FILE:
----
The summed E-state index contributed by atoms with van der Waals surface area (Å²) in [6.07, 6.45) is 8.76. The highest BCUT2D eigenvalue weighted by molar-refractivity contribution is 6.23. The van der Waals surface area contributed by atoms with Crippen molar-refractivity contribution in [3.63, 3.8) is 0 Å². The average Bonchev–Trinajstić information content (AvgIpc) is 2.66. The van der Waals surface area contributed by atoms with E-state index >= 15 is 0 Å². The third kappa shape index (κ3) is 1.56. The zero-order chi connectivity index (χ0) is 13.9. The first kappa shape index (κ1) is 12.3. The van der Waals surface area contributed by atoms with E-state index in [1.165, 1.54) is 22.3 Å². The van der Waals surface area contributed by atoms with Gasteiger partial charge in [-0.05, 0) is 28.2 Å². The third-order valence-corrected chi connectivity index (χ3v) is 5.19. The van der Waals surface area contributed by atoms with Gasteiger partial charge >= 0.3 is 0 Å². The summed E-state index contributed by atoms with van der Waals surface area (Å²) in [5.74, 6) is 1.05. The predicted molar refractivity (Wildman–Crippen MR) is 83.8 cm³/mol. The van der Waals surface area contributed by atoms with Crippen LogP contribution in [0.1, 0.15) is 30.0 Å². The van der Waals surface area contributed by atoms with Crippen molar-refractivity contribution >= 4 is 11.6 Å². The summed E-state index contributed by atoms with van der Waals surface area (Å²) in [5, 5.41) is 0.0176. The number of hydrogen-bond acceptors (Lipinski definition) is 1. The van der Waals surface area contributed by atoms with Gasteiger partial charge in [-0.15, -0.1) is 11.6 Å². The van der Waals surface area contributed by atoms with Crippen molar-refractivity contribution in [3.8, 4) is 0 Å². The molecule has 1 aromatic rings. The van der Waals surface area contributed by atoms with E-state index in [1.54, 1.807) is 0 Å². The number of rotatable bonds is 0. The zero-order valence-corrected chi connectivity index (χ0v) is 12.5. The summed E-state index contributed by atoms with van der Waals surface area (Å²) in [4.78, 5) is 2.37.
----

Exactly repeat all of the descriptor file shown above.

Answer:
The summed E-state index contributed by atoms with van der Waals surface area (Å²) in [6.07, 6.45) is 8.76. The highest BCUT2D eigenvalue weighted by molar-refractivity contribution is 6.23. The van der Waals surface area contributed by atoms with Crippen molar-refractivity contribution in [3.63, 3.8) is 0 Å². The average Bonchev–Trinajstić information content (AvgIpc) is 2.66. The van der Waals surface area contributed by atoms with E-state index >= 15 is 0 Å². The third kappa shape index (κ3) is 1.56. The zero-order chi connectivity index (χ0) is 13.9. The first kappa shape index (κ1) is 12.3. The van der Waals surface area contributed by atoms with E-state index in [1.165, 1.54) is 22.3 Å². The van der Waals surface area contributed by atoms with Gasteiger partial charge in [-0.05, 0) is 28.2 Å². The third-order valence-corrected chi connectivity index (χ3v) is 5.19. The van der Waals surface area contributed by atoms with Gasteiger partial charge >= 0.3 is 0 Å². The summed E-state index contributed by atoms with van der Waals surface area (Å²) in [5.74, 6) is 1.05. The predicted molar refractivity (Wildman–Crippen MR) is 83.8 cm³/mol. The van der Waals surface area contributed by atoms with Crippen LogP contribution in [0.1, 0.15) is 30.0 Å². The van der Waals surface area contributed by atoms with Crippen molar-refractivity contribution >= 4 is 11.6 Å². The summed E-state index contributed by atoms with van der Waals surface area (Å²) in [5, 5.41) is 0.0176. The number of hydrogen-bond acceptors (Lipinski definition) is 1. The van der Waals surface area contributed by atoms with Gasteiger partial charge in [-0.15, -0.1) is 11.6 Å². The van der Waals surface area contributed by atoms with Crippen molar-refractivity contribution in [3.8, 4) is 0 Å². The molecule has 1 aromatic rings. The van der Waals surface area contributed by atoms with E-state index in [1.54, 1.807) is 0 Å². The number of rotatable bonds is 0. The zero-order valence-corrected chi connectivity index (χ0v) is 12.5. The summed E-state index contributed by atoms with van der Waals surface area (Å²) in [4.78, 5) is 2.37.